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Ulysses 19 Brings iPad Cursor Support, External Folders, Material Sheets, and More

The latest version of Ulysses, the excellent Markdown editor, is available now. Ulysses 19 offers enhancements in several different areas, from fully optimizing for the new iPadOS cursor, to supporting external folders for the first time, introducing a new ‘material’ designation for sheets, and adding keyword improvements, exportable backups, and even a new font. It’s a strong update, and one that continues to prove Ulysses the best app for my writing needs.

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Dialog Season 1, Episode 3: A Conversation with John Gruber (Part 2)

Today, we published the second part of our Dialog interview with John Gruber of Daring Fireball. You can find the episode here or listen in the Dialog web player below.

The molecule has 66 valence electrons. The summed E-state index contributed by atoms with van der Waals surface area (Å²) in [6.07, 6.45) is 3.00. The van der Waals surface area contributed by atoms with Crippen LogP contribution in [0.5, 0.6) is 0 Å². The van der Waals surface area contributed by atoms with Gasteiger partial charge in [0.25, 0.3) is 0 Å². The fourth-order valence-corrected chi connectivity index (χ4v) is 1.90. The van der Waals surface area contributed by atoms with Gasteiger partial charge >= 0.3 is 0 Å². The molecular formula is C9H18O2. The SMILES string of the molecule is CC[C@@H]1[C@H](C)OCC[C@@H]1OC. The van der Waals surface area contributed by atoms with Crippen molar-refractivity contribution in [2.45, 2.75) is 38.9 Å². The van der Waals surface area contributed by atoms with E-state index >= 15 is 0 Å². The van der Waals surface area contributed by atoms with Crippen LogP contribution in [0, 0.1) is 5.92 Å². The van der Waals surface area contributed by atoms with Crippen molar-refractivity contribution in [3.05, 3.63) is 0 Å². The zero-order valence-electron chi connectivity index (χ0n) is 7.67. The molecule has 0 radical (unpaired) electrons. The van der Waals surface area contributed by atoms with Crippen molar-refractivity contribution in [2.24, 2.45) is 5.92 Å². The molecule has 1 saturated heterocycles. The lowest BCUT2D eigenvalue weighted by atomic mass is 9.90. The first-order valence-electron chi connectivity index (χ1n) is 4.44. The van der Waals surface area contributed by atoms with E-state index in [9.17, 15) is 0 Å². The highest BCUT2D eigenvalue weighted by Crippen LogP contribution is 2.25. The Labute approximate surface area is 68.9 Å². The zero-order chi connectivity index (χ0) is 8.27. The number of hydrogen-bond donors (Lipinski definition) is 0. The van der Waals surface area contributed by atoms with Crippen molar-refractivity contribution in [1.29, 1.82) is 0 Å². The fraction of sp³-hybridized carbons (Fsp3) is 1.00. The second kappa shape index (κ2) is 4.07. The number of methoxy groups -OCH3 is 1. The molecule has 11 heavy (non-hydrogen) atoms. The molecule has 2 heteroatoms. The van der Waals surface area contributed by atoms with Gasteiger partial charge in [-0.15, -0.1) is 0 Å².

Like Federico, John Gruber was one of the first people I thought of when we began planning this first season of Dialog about writers and writing. Daring Fireball was an inspiration for me too, but in a slightly different way.

I first met Gruber in 2012 at the first Úll conference in Dublin, Ireland, where he was a surprise speaker. That was before I built my first iOS app or was writing or podcasting. I went to Úll on a lark to get a closer look at the iOS developer community I’d been following as I started to teach myself Objective-C. By the end of three days chatting with Gruber and other writers and developers at Úll, I knew I wanted to be part of that scene, creating my own apps. It would be almost three years before I launched Blink, my first app that drew any attention, and five before I could quit my old job, but that’s precisely why this second part of our interview with Gruber resonated with me.

Daring Fireball started like many indie businesses: as a labor of love that Gruber wrote on the side while working another job. The site didn’t earn enough to make it a full-time job at first, but over time it grew, and Gruber was faced with a choice. Daring Fireball had reached a point where it had a shot at supporting him and his family, but not unless he quit his day job, which he did.